According to Yared Habtegiorgis, executive director of Association for Human Rights in Ethiopia (AHRE), the new adopted CSO law is a positive outcome of the reform that marked a very significant and important step for the continuation of the work of CSOs and their contribution to the improvement of human rights situation in the country. He said that he appreciated the revising process of the law that was passed after a thorough and inclusive consultation which took into consideration the input of all stakeholders, mainly CSOs, before it was adopted by the House of People’s Representatives. Secondly, the new law was warmly welcomed by CSOs, as it provides more freedom to the work of CSOs. The new law repels some of the major restrictions that the old law contains, like funding restrictions that was imposed on CSOs who work on right based issues, good governance, anti-corruption and conflict resolution.
The new law also raises hope for NGOs in exile to return back. Previously, AHRE was based in Geneva and was exiled, however, due to the new adopted CSO law, it is currently processing to get its license in Addis Ababa.
Yared said that getting a license will give them the opportunity to work freely and to contribute to the improvement of human rights in the country as well as conduct research on the ground instead doing studies from a distance. Nevertheless, there might be some shortcomings related to raising funds, overlapping of project activities if many NGOs registered to do the same activities and some other challenges. He also highlights that most NGOs are genuine, and they work properly but other NGOs might create a problematic atmosphere for genuine CSOs to create a strong national coalition.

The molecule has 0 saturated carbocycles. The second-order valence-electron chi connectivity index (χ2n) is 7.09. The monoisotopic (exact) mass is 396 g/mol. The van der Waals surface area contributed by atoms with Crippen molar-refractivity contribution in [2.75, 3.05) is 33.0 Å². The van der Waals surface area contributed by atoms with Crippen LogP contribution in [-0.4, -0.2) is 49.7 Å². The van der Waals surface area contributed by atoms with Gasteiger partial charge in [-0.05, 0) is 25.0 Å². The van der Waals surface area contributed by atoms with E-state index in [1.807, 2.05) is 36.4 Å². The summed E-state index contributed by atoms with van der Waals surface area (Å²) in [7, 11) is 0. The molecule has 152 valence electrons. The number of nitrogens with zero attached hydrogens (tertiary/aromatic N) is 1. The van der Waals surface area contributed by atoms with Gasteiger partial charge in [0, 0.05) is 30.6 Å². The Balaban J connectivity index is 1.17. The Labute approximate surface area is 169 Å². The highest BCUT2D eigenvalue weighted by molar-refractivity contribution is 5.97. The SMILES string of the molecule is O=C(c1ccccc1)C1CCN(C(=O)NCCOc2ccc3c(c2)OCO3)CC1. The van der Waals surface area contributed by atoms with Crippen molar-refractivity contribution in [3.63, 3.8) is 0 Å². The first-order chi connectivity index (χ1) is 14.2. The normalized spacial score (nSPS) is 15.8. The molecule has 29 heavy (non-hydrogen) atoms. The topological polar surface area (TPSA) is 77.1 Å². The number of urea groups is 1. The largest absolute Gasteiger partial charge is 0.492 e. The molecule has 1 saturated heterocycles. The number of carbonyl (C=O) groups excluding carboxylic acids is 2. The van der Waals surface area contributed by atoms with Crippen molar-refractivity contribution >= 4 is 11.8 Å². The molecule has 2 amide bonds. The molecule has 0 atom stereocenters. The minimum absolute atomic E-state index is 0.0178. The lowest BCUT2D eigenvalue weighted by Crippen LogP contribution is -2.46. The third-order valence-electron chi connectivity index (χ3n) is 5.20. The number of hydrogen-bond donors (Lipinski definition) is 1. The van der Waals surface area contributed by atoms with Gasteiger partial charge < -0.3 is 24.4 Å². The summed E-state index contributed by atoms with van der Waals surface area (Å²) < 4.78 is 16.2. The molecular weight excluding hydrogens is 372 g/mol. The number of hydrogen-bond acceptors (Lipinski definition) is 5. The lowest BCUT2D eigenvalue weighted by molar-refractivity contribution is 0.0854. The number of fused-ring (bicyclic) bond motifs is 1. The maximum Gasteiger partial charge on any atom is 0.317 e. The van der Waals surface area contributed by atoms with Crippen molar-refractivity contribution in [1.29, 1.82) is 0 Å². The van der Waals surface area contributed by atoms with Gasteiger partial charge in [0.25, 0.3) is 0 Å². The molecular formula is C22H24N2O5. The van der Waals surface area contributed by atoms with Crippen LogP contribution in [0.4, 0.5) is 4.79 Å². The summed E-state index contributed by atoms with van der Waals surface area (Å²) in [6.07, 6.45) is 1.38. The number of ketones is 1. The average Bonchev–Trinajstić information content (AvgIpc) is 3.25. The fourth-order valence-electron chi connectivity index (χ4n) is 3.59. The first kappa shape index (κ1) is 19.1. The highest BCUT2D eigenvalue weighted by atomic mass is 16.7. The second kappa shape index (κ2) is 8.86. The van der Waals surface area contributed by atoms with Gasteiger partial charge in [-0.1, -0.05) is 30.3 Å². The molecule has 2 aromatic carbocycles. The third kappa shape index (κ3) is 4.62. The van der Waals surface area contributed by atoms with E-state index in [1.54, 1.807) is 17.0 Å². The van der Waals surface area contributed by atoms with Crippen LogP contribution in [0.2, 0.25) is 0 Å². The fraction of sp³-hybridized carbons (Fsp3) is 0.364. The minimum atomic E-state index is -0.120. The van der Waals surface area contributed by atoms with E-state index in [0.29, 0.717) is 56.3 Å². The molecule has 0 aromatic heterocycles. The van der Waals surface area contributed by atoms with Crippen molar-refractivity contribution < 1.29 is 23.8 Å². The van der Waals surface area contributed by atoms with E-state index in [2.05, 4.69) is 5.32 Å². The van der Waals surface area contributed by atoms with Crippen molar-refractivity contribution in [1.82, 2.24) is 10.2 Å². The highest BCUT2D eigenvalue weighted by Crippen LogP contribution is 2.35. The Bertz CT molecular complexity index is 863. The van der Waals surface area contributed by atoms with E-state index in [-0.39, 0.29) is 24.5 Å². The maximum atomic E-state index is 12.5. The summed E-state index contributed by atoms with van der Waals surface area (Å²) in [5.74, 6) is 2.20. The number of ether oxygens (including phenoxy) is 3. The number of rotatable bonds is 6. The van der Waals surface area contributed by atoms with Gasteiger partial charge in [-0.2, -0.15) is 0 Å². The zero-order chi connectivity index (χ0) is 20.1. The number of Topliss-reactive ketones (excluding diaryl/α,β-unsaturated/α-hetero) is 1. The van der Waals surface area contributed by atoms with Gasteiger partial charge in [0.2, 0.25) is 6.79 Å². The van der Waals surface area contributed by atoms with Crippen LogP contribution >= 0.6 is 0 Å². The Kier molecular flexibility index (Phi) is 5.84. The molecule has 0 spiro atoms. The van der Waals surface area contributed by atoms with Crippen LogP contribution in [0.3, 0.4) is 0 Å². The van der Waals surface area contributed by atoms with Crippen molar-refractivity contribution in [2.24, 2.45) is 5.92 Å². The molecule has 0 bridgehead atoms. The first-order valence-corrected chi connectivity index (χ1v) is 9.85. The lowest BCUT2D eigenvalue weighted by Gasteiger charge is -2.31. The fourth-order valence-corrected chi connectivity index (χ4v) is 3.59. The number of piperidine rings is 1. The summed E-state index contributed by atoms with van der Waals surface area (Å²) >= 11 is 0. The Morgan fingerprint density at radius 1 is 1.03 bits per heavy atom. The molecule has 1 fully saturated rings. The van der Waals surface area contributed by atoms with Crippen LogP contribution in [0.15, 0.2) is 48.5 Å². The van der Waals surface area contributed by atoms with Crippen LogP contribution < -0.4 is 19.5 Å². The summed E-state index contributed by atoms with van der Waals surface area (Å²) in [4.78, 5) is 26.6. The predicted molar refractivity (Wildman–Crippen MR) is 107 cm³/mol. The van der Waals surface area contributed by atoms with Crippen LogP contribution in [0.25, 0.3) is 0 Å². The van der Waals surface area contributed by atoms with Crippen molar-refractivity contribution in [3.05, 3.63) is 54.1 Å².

Similar to international civil society organizations, local organizations are also having an easier time registering at the federal office. Representative of Tsilal HIV AIDS Positive Organization Adwa Tigray, Letechel said that this is the first time they have registered and that it has been a smooth process to get a license. She stated that lack of money was one of the challenges for them to register. However, the organization has been raising its members up to 100 people and continue to raise their funds. They plan to support people with HIV and raise awareness about it. Primary focus will be given to female awareness, activism and providing assistance.
The Agency for Civil Society Organizations asserts that after local and international offices have registered in Ethiopia, there will be an assigned team who will follow up on them and the organizations will be required to report annually. If the organizations disobey the laws of Ethiopia and the new CSO law, the agency will send an oral warning, written warning and then it will be decided by the board on what to do next.
Contributed by Sesina Hailou